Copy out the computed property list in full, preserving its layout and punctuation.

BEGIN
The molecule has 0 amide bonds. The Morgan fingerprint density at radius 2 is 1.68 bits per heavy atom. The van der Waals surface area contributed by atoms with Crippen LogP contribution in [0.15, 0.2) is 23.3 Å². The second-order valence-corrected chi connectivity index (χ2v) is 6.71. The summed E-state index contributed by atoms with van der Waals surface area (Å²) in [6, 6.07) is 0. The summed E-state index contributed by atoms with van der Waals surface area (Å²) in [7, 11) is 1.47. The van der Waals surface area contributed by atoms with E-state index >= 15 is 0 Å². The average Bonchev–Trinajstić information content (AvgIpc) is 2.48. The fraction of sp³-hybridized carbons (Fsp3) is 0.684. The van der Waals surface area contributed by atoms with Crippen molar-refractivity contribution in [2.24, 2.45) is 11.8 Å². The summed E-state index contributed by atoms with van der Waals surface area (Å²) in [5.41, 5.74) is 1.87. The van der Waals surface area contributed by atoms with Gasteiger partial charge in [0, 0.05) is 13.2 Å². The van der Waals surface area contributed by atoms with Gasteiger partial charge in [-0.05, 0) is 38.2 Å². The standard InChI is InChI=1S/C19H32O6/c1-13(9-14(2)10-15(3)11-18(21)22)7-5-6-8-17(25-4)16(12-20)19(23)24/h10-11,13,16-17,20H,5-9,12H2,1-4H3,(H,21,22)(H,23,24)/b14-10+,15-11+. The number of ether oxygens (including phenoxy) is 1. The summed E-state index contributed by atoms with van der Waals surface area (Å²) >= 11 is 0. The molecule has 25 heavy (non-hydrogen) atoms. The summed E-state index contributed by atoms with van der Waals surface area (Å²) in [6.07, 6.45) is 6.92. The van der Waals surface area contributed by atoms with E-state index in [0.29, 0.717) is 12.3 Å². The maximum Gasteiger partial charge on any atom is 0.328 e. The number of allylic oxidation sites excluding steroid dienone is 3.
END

The molecule has 0 amide bonds. The Morgan fingerprint density at radius 2 is 1.68 bits per heavy atom. The van der Waals surface area contributed by atoms with Crippen LogP contribution in [0.15, 0.2) is 23.3 Å². The second-order valence-corrected chi connectivity index (χ2v) is 6.71. The summed E-state index contributed by atoms with van der Waals surface area (Å²) in [6, 6.07) is 0. The summed E-state index contributed by atoms with van der Waals surface area (Å²) in [7, 11) is 1.47. The van der Waals surface area contributed by atoms with E-state index >= 15 is 0 Å². The average Bonchev–Trinajstić information content (AvgIpc) is 2.48. The fraction of sp³-hybridized carbons (Fsp3) is 0.684. The van der Waals surface area contributed by atoms with Crippen molar-refractivity contribution in [2.24, 2.45) is 11.8 Å². The summed E-state index contributed by atoms with van der Waals surface area (Å²) in [5.41, 5.74) is 1.87. The van der Waals surface area contributed by atoms with Gasteiger partial charge in [0, 0.05) is 13.2 Å². The van der Waals surface area contributed by atoms with Gasteiger partial charge in [-0.05, 0) is 38.2 Å². The standard InChI is InChI=1S/C19H32O6/c1-13(9-14(2)10-15(3)11-18(21)22)7-5-6-8-17(25-4)16(12-20)19(23)24/h10-11,13,16-17,20H,5-9,12H2,1-4H3,(H,21,22)(H,23,24)/b14-10+,15-11+. The number of ether oxygens (including phenoxy) is 1. The summed E-state index contributed by atoms with van der Waals surface area (Å²) >= 11 is 0. The molecule has 25 heavy (non-hydrogen) atoms. The summed E-state index contributed by atoms with van der Waals surface area (Å²) in [6.07, 6.45) is 6.92. The van der Waals surface area contributed by atoms with E-state index in [0.29, 0.717) is 12.3 Å². The maximum Gasteiger partial charge on any atom is 0.328 e. The number of allylic oxidation sites excluding steroid dienone is 3.